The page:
a   n-alkane plus isomers

         Motor conduction velocity in the tail was unchanged after the
    exposures, when compared to controls.  However, the recorded
    electrophysiological response from exposure group A exhibited the
    polyphasic nature of the amplitude, the duration being significantly
    (p < 0.01) longer than that recorded from the controls.  Exposure to
    solvent B yielded a significant (p < 0.05) protraction of the
    recorded motor response, while no significant effects were noted after
    exposure to solvent C.  Morphological analysis of the tail nerve
    revealed axon swelling and widening of the nodes of Ranvier in animals
    exposed to solvents A and B.  Demyelinated foci were found in the
    axons from animals exposed to solvent C (Verkkala et al., 1983, 1984).  Neurochemical effects

         Savolainen & Pfäffli (1982) measured enzyme activity in the brain
    of male Wistar rats exposed 6 h daily, 5 days/week for 4-17 weeks to
    575, 2875 and 5750 mg/m3 (100, 500 and 1000 ppm) white spirit vapour
    (boiling range, 152-182°C; 61% aliphatics, 27.3% cyclic aliphatics,
    11.7% aromatics).  After 8 weeks, a dose-dependent decrease in the
    cerebellar succinate dehydrogenase activity was measured and after
    12 weeks creatine kinase activity had increased.  The latter finding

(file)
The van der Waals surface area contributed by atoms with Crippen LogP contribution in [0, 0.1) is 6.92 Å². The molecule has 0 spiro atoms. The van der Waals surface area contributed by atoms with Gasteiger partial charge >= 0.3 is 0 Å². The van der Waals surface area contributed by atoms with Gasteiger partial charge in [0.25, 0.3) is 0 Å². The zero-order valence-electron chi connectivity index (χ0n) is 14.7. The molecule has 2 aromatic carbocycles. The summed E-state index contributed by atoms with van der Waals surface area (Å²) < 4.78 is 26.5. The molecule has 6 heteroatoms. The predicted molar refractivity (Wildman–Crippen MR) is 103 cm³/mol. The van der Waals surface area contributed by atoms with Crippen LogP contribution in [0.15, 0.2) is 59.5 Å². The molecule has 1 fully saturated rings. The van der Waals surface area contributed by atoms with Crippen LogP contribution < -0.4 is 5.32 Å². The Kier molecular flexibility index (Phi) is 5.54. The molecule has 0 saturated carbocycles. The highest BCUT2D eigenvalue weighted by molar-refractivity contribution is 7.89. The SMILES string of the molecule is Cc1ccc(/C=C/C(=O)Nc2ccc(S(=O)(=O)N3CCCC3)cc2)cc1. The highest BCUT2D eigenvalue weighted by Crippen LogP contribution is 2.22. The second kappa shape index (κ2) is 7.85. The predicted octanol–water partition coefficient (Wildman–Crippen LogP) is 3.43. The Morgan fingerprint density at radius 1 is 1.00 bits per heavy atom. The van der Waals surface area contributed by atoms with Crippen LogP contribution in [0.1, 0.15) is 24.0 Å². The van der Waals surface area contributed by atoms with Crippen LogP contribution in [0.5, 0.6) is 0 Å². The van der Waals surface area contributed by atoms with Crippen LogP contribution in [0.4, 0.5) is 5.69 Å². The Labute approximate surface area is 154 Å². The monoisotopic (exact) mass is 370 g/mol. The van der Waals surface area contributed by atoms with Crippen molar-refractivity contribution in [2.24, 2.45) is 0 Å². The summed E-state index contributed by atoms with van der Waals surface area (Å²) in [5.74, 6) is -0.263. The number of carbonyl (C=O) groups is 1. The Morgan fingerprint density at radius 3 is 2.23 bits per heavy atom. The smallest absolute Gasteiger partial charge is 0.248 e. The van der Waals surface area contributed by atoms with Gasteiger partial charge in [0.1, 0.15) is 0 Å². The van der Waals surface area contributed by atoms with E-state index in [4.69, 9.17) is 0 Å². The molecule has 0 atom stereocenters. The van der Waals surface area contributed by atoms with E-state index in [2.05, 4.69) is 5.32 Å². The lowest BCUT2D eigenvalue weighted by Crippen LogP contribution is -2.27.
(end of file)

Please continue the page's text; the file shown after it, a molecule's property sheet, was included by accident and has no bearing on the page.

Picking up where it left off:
was assumed to be due to glial cell proliferation as an increase
    in the specific activity in the glial cell fraction was not 
    demonstrated.  Furthermore, white spirit was suggested to affect
    muscle cell membranes, as sialic acid and uronic acid contents had
    decreased in proportion to phospholipids or total membrane protein. 
    Exposure to 575 mg/m3 for 17 weeks was found to be a virtual
    no-effect level.

         Edelfors & Ravn-Jonsen (1985, 1992) examined calcium uptake,
    ATP-ase activity and membrane fluidity in rat brain synaptosomes.  It
    was found that calcium uptake in rat brain synaptosomes was affected
    after short-term exposure (18 h) to white spirit at 3000 and
    6000 mg/m3 (500 and 1000 ppm) (quality of the solvent not specified). 
    Synaptosome preparations from rats exposed to 3000 mg/m3 showed an
    increased calcium uptake compared to control rats, while after